2nd Cavalry Regiment restricts soldiers to quarters after positive coronavirus tests
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GRAFENWOEHR, Germany — The Vilseck-based 2nd Cavalry Regiment this week imposed a 14-day restriction of movement for its soldiers after an unspecified number of troops tested positive for the coronavirus.
The restriction, which went into effect Tuesday in Vilseck and Grafenwoehr, applies to thousands of troops on and off post and is “to allow for increased testing and monitoring for COVID-19,” regiment spokesman Maj. John Ambelang said in a statement.
The effort also will allow the unit time to complete contract tracing, Ambelang said.
Mission-critical functions such as medical appointments, maintaining essential equipment and assisting incoming and departing soldiers will continue with limited personnel, the unit said. What work must be done in person will be determined by individual commanders, Ambelang said.
When not working, soldiers may leave home to run “essential errands such as grocery shopping, medical and pharmacy appointments, banks, postal services, or vehicle maintenance and fueling,” Ambelang said.
Ambelang declined to say exactly how many new infections there were within the unit, citing Army policy in Europe.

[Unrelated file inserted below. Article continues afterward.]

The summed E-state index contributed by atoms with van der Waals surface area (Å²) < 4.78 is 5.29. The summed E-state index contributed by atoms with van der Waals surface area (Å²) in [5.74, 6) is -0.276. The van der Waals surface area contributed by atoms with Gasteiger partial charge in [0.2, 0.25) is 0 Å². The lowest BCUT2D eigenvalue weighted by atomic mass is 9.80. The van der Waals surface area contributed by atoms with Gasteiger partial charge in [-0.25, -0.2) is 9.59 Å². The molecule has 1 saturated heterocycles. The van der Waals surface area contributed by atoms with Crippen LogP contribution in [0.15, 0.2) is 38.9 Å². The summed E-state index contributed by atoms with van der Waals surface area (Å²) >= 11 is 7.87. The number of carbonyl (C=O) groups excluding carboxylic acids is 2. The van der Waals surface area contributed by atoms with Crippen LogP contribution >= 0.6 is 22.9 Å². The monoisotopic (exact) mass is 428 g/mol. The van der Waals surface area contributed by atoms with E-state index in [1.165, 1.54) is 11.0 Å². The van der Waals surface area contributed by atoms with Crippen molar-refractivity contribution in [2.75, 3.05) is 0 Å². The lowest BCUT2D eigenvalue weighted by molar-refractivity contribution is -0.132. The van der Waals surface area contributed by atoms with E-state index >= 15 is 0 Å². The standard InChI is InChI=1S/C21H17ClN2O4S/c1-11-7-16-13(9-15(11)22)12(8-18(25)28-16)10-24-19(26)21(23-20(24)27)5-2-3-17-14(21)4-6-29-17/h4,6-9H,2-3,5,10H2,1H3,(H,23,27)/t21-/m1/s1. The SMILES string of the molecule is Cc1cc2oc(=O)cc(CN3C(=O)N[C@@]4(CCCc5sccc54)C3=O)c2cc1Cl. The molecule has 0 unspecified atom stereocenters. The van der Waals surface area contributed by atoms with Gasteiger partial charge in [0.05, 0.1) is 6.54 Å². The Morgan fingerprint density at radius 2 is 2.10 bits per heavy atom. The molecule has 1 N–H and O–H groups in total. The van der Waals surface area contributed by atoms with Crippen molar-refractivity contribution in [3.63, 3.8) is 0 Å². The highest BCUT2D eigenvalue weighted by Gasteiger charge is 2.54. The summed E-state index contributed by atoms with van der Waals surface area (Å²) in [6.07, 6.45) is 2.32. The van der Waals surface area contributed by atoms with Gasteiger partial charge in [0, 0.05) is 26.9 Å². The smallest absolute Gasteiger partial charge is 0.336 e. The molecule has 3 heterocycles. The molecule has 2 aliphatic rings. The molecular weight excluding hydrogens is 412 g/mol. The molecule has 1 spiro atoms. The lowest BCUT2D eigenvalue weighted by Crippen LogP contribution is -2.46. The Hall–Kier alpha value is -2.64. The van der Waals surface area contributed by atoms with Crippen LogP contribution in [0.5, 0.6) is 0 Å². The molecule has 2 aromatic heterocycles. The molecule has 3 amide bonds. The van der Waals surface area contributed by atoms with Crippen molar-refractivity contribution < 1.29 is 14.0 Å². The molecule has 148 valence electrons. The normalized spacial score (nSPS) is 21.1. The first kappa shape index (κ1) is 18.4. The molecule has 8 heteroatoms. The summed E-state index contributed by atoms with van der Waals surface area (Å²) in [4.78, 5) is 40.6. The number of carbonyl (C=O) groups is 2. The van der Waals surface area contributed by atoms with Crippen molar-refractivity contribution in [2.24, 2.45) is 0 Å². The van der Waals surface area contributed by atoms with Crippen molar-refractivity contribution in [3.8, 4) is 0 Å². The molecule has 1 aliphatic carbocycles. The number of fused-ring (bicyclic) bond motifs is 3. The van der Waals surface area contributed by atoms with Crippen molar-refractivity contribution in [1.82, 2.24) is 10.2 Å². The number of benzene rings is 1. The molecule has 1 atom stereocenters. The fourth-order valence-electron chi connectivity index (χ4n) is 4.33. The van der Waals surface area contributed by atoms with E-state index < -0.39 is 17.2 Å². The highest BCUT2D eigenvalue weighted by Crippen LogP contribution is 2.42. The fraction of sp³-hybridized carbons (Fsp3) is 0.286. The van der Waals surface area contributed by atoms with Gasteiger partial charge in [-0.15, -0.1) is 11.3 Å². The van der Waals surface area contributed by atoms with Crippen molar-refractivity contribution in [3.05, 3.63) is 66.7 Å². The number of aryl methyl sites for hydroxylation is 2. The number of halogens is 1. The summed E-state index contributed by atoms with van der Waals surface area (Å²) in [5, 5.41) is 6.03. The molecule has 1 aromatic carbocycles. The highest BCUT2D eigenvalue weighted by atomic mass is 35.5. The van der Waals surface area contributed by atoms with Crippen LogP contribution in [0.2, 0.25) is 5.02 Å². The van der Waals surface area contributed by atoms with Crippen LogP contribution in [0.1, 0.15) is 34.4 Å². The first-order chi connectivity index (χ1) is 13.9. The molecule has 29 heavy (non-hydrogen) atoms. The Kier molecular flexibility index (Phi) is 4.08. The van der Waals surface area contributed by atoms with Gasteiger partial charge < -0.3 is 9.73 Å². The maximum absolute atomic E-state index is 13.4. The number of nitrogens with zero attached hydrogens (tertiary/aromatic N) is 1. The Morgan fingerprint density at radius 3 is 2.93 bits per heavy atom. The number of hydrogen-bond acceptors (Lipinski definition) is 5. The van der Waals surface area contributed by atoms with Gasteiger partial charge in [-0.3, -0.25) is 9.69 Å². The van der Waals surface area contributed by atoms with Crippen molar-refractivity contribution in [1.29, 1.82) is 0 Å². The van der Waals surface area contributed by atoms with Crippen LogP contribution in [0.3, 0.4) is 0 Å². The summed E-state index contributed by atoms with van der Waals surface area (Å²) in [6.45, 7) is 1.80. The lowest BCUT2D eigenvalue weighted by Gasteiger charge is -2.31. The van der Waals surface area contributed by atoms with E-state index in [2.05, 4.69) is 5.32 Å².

“There have been a small number of personnel who have tested positive for COVID-19 in the 2d Cavalry Regiment over the past two weeks,” Ambelang said.
The Amberg-Sulzbach health authority, which oversees Vilseck, also declined to release how many U.S. military cases there were in the region Tuesday. While the military provides the office with case numbers, local German health officials said they agreed with the U.S. military not to release the information.
Some health departments in other parts of Germany restrict identifying information but do release figures on U.S. military coronavirus cases, while some other military commands, particularly in the Western Pacific region, routinely provide tallies of new infections.
Germany has received praise from world health authorities for sharply curtailing coronavirus cases after experiencing high numbers in late March and April. But the country has seen an increase in recent weeks, prompting warnings from health officials to continue following guidelines on social distancing, wearing masks and hygiene.
On Wednesday, the Robert Koch Institute reported 296 new cases in Bavaria, which has recorded 57,781 since the start of the pandemic. The state has been among the hardest hit in Germany.
Between March 31 and April 13 — roughly the height of the spread in the state — 2nd Cavalry Regiment soldiers were ordered to remain home as case totals in Bavaria rose sharply.
The latest restrictions haven’t caused any exercises to be canceled, Ambelang said.
“Leadership is taking these precautions for the safety of its Soldiers, their families and the USAG Bavaria community,” Ambelang said.